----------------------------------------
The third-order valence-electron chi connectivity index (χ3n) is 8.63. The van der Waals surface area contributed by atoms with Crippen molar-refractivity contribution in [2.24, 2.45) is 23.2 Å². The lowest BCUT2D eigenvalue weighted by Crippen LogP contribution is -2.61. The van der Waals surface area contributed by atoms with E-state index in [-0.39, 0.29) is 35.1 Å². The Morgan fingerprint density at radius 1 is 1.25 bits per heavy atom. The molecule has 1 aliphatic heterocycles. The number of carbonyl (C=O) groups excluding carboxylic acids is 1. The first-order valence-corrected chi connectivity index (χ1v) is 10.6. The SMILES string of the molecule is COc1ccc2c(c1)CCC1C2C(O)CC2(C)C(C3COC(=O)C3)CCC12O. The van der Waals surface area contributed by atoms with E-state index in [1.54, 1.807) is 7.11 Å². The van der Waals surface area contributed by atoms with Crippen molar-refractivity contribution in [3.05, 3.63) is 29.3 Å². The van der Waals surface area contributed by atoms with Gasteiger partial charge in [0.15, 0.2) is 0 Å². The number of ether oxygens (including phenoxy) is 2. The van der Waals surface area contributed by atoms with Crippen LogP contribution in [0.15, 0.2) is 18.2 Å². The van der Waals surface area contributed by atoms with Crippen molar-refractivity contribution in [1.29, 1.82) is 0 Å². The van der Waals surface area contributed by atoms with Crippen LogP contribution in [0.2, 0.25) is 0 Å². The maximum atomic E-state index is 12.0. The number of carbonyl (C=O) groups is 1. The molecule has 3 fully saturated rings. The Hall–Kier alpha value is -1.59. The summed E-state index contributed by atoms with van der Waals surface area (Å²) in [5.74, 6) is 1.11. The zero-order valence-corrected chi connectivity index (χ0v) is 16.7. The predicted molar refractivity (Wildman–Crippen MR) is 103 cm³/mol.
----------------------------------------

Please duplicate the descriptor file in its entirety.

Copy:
The third-order valence-electron chi connectivity index (χ3n) is 8.63. The van der Waals surface area contributed by atoms with Crippen molar-refractivity contribution in [2.24, 2.45) is 23.2 Å². The lowest BCUT2D eigenvalue weighted by Crippen LogP contribution is -2.61. The van der Waals surface area contributed by atoms with E-state index in [-0.39, 0.29) is 35.1 Å². The Morgan fingerprint density at radius 1 is 1.25 bits per heavy atom. The molecule has 1 aliphatic heterocycles. The number of carbonyl (C=O) groups excluding carboxylic acids is 1. The first-order valence-corrected chi connectivity index (χ1v) is 10.6. The SMILES string of the molecule is COc1ccc2c(c1)CCC1C2C(O)CC2(C)C(C3COC(=O)C3)CCC12O. The van der Waals surface area contributed by atoms with E-state index in [1.54, 1.807) is 7.11 Å². The van der Waals surface area contributed by atoms with Crippen molar-refractivity contribution in [3.05, 3.63) is 29.3 Å². The van der Waals surface area contributed by atoms with Gasteiger partial charge in [0.15, 0.2) is 0 Å². The number of ether oxygens (including phenoxy) is 2. The van der Waals surface area contributed by atoms with Crippen LogP contribution in [0.15, 0.2) is 18.2 Å². The van der Waals surface area contributed by atoms with Crippen molar-refractivity contribution in [1.29, 1.82) is 0 Å². The van der Waals surface area contributed by atoms with Crippen LogP contribution in [0.2, 0.25) is 0 Å². The maximum atomic E-state index is 12.0. The number of carbonyl (C=O) groups is 1. The molecule has 3 fully saturated rings. The Hall–Kier alpha value is -1.59. The summed E-state index contributed by atoms with van der Waals surface area (Å²) in [5.74, 6) is 1.11. The zero-order valence-corrected chi connectivity index (χ0v) is 16.7. The predicted molar refractivity (Wildman–Crippen MR) is 103 cm³/mol.